Over the past few years, we’ve seen a disturbing trend in U.S. economic growth estimates versus actual performance. It’s one step forward, two back (sometimes more). Economists predict modest growth, and the real numbers come up short. Unsurprisingly, 2015 is on the same course. In fact, the International Monetary Fund is one of the latest groups to adjust growth estimates downward, going from an April 2015 forecast of 3.1% down to 2.5% in June.
Some analysts are predicting zero growth or worse – economic contraction and it’s plain to see why. Retail sales are flat. Gas prices are low, so people are either socking away those savings or paying down debt. Consumer confidence dipped in early May, though rebounded by the end of the month. And economic production fell in April for the fifth straight month.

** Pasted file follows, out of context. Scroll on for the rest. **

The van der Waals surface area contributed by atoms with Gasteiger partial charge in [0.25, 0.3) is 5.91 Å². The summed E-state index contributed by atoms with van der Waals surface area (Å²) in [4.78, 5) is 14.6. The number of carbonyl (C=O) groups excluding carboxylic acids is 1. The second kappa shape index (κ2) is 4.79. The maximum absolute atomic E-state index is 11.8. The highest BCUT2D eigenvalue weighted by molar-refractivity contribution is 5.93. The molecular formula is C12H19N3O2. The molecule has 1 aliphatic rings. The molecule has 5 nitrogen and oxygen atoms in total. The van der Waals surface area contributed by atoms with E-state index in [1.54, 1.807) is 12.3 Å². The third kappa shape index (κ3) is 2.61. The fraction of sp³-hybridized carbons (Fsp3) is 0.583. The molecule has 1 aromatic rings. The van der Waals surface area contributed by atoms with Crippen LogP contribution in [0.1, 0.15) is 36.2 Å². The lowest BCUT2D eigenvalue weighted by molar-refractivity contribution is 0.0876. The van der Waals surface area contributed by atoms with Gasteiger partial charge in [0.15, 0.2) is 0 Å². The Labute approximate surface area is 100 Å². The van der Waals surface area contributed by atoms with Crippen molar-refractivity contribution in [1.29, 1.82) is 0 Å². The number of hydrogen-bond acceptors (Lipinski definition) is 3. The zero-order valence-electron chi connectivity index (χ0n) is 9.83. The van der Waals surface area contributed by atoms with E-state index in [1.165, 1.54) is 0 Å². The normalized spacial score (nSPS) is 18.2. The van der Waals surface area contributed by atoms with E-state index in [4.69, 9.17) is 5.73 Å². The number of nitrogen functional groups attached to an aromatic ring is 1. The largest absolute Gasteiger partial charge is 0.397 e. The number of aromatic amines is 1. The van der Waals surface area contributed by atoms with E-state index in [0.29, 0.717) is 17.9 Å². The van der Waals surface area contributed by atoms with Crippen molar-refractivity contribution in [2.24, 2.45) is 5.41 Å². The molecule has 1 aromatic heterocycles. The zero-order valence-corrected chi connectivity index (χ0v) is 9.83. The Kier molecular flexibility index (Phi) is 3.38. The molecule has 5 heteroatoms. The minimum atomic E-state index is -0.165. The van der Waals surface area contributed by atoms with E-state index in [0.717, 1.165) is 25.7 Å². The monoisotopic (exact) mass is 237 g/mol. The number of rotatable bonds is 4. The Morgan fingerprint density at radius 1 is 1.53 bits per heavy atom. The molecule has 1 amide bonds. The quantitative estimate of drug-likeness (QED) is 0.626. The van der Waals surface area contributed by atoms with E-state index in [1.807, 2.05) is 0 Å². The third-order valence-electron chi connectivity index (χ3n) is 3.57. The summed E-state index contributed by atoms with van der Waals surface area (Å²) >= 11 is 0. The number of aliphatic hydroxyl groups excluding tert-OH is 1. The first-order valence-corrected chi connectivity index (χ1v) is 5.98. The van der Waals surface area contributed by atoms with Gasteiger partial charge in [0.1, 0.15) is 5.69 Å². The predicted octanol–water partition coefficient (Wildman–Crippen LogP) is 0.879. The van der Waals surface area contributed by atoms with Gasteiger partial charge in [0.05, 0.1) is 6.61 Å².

All this confirms 2015 is off to a rough start.
But the bigger picture is more frightening. We just had a negative quarter. If this current quarter is negative too, we’re technically in a recession. It would be odd to be in a recession, yet have huge market returns and historically low interest rates.
And with rates near zero, the Fed has no more ammunition to fight the next recession. Rates must go up at some point, but you can be sure the Fed won’t raise them while we’re in a recession. If not now, when? Some are saying September 2015 at the earliest, but I’m thinking 2016 or later. Unfortunately, it might be more than a couple steps back for this year and beyond. Let’s hope not.